Renee Lyons and Gareth Harding
Nova Scotia Canada
Sept. 20, 2017
We’re two retired scientist old fogies from Nova Scotia, Canada, that love the walking opportunities in Britain. It’s fantastic to casually enjoy beautiful scenery and wildlife, while looking forward to a pub lunch and a nice place to stay, and all the while, meeting interesting characters along the route. It is especially sweet to have a local tour company plan your itinerary with you, arrange your B and B’s, and look after transporting your luggage to each overnight stop.
This April, 2017 we had organized our most adventurous walk yet – the Coast-to-Coast Path from St. Bees to Robin Hood’s Bay and we worked with ‘Packhorse’, a local company out of Kirkby Stephen, to make it happen.
On April 27th we started our trek in high spirits. It was a gorgeous day. The coast walk north of St Bee’s was stunning, and we felt great.
Not more than two hours out of St. Bee’s, my partner Gareth started to experience severe back pain, which he self-diagnosed as a ‘pinched’ nerve or a pulled muscle. We stopped for a bit. A small group of walkers passed by and suggested he needed a back massage which one of the ladies proceeded to give him. The pain was not subsiding so I decided to seek help to get him to the nearest hospital at Whitehaven. Two very kind park employees drove us to a farm, where we called a taxi and within about 20 minutes we were at the West Cumberland Hospital.
The nurse practitioner in the Emergency Department quickly identified that Gareth was having a heart attack! This was an absolute shock to us both as he is very vigorous and healthy, and had experienced no symptoms until that morning. He was taken at high speed by ambulance to the Coronary Care Unit of the Cumberland Infirmary, Carlisle, and was attended to immediately by the healthcare team lead by Dr. Madhu Varma.
After identifying that the issue was a blocked artery, Gareth received angioplasty to remove the blockage and to insert a stent. Dr. Varma repaired two arteries and after the procedure, told Gareth that he needed stents for two other arteries. The great news was that there wasn’t long-term damage to the heart muscle.
Gareth recovered for a week in hospital, waiting for the additional angioplasty. There was long list of patients to receive this procedure and he was no longer an emergency patient. The day after two additional stents were inserted (by Dr Thambi, under Dr. Varma’s supervision) Gareth was released from hospital.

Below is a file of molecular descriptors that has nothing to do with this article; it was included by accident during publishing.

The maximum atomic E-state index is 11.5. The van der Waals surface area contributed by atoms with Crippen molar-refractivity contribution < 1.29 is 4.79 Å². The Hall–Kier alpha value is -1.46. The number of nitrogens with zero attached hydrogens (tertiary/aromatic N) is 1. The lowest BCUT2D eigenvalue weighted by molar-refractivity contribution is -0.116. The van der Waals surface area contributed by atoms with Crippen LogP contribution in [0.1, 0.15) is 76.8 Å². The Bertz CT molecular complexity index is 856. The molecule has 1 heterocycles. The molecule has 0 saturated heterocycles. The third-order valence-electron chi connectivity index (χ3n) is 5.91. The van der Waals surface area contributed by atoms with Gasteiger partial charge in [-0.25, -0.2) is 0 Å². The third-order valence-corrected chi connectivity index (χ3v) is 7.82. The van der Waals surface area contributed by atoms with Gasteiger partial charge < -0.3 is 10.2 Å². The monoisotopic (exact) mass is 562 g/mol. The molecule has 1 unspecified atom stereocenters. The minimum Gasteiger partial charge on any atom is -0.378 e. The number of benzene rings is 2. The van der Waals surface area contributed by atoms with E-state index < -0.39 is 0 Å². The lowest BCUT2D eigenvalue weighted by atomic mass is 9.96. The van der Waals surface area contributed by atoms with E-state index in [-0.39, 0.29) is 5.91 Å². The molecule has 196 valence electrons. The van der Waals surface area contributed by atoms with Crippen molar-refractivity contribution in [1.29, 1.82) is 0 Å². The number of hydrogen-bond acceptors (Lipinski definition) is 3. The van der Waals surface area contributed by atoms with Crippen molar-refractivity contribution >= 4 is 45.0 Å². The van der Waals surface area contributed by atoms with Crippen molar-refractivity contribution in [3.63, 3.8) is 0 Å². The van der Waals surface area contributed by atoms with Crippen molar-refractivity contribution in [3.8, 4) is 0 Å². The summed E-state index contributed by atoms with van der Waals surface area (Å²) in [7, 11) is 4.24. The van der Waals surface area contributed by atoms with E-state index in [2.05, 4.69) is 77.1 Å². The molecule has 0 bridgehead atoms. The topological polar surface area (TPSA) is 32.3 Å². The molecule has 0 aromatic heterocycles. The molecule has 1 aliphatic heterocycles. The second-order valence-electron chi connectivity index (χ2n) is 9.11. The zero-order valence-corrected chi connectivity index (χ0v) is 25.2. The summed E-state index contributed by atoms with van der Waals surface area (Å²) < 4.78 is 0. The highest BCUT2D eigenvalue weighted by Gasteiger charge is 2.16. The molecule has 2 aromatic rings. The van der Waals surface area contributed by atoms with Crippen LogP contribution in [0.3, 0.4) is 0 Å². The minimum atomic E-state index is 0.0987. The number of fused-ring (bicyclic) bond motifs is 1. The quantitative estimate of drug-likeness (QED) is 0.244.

You can’t take a commercial flight for a week or two after having had a heart attack and so we had to figure out what to do next. Friends kindly offered their homes for Gareth’s R and R, but we had another plan.
We left the hospital and were driven to Keld by Mark of Packhorse, who travelled from Kirkby Stephen, especially for us. So we had small walks the first couple of days and were taken by the Packhorse luggage van to our next B&B’. In other words, we had missed most of the Lake District part of the walk, and we now in the Yorkshire Dales.
After about 4 days, Gareth pronounced that we should try the 10-14 mile trek we had originally planned. He had to take it slow on the up-hills and we stopped to rest frequently, but we slowly completed the walk to Robin Hood’s Bay on foot before flying back to Canada.
The attention and care Gareth received from Dr. Varma and his team at the Cumberland Infirmary’s Coronary Care Unit in Carlisle was EXCEPTIONAL. Along with prompt and excellent clinical care by doctors, nurses, and others, every one of the hospital staff was very kind and people oriented.
Gareth also met many interesting patients with a great sense of humor, who made him feel welcome even though his presence as an emergency patient might have delayed their procedure.
From our experience, the Coronary Care Unit is an outstanding service. The NHS and people of Carlisle should be very proud of the quality care provided by the team!! Similar to Carlisle and environs, Nova Scotia depends on tourism as a major contributor to the economy of the region. We hope that any visitor here would be greeted with the same quality of care Gareth received in Carlisle.
The only observation we offer to improve this service is that more lab space may be needed to perform cardiac procedures, because the need (as a regional centre) far outstrips the lab space currently available.
We also want publicly acknowledge and thank Packhorse for going above and beyond to help us complete the walk.
Please note: We would not recommend our post cardiac adventures to anyone having experienced a cardiac event.